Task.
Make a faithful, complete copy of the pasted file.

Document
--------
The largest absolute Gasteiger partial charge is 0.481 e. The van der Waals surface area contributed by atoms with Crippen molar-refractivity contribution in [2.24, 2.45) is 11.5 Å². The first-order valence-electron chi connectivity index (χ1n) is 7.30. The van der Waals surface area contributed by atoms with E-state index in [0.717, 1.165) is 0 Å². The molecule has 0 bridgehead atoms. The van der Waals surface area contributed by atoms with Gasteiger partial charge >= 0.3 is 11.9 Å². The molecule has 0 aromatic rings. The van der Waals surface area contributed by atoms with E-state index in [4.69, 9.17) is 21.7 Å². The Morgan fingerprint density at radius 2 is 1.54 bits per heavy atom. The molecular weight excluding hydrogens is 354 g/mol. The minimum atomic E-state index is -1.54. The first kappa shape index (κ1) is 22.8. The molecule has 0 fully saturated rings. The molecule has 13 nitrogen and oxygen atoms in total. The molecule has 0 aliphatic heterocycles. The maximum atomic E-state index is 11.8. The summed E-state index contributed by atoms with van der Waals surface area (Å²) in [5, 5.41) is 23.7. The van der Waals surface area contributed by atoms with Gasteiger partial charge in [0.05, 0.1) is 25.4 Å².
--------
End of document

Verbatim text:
The largest absolute Gasteiger partial charge is 0.481 e. The van der Waals surface area contributed by atoms with Crippen molar-refractivity contribution in [2.24, 2.45) is 11.5 Å². The first-order valence-electron chi connectivity index (χ1n) is 7.30. The van der Waals surface area contributed by atoms with E-state index in [0.717, 1.165) is 0 Å². The molecule has 0 bridgehead atoms. The van der Waals surface area contributed by atoms with Gasteiger partial charge >= 0.3 is 11.9 Å². The molecule has 0 aromatic rings. The van der Waals surface area contributed by atoms with E-state index in [4.69, 9.17) is 21.7 Å². The Morgan fingerprint density at radius 2 is 1.54 bits per heavy atom. The molecular weight excluding hydrogens is 354 g/mol. The minimum atomic E-state index is -1.54. The first kappa shape index (κ1) is 22.8. The molecule has 0 fully saturated rings. The molecule has 13 nitrogen and oxygen atoms in total. The molecule has 0 aliphatic heterocycles. The maximum atomic E-state index is 11.8. The summed E-state index contributed by atoms with van der Waals surface area (Å²) in [5, 5.41) is 23.7. The van der Waals surface area contributed by atoms with Gasteiger partial charge in [0.05, 0.1) is 25.4 Å².